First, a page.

Peter says that their initial pitch to Giulio Sturla, the owner and head chef at Roots Restaurant, was for cricket powder. Giulio wasn’t interested, but asked if they could source some local ants. Giulio asked, “I need 100g of ants by Tuesday – can you do it?” Peter thought “Oh sh!t”, but answered “Of course we can”, not realising just how many ants that is – around 300,000. He spent the next four days figuring out how to separate ants from dirt, but got there in the end. That’s the startup spirit! Giulio is now a regular customer.

Anteater were recently Grand Winner in Canterbury University’s Entre 85k Challenge, scooping up $22,000 worth of prizes.

As this post is published, Peter and Bex are in Thailand doing research into how commercial insect farming operations work there, and researching possibilities for trading insects between New Zealand and Asia. They hope to have a retail-ready meat substitute product on the market in the near future. Peter explains: “If you swap out one meal of conventional protein for insect protein per week, you’d be freeing up 100-150m2 of land. Every year you’d save your body weight in CO2 emissions, and tonnes of “blue water” – fresh water fed to meat animals.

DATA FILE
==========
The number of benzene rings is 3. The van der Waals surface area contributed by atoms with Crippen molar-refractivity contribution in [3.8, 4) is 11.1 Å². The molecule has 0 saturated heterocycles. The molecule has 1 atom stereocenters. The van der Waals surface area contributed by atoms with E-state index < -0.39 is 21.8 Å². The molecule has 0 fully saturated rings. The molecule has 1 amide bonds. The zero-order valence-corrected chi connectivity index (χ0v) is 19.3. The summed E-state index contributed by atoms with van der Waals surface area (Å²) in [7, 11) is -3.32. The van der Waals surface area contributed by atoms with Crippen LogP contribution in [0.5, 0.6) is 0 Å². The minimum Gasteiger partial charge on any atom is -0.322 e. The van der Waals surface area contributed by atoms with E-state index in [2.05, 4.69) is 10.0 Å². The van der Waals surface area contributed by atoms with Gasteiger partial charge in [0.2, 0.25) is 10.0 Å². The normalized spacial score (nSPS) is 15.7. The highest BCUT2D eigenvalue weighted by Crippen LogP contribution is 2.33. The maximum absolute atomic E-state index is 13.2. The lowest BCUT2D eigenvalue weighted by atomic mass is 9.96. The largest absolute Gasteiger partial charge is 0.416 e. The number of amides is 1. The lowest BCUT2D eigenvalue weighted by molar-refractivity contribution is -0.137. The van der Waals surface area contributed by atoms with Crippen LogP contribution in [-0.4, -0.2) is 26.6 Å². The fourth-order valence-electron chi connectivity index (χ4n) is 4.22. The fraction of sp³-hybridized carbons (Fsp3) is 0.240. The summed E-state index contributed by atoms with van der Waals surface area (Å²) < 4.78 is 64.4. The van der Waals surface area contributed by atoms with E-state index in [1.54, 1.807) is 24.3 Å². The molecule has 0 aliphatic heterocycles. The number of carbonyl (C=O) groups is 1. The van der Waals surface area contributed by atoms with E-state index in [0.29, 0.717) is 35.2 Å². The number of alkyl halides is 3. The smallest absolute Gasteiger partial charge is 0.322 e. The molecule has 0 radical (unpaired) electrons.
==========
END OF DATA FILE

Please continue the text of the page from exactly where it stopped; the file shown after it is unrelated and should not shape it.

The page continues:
What’s not to love? Give the product a go at any of the restaurants listed above, and keep your feelers out for insect-based meat substitute at a fine food retailer near you. Peter and Bex will be presenting at Ministry of Awesome’s Coffee and Jam in Christchurch at EPIC on Tuesday 8 November at 12:30pm.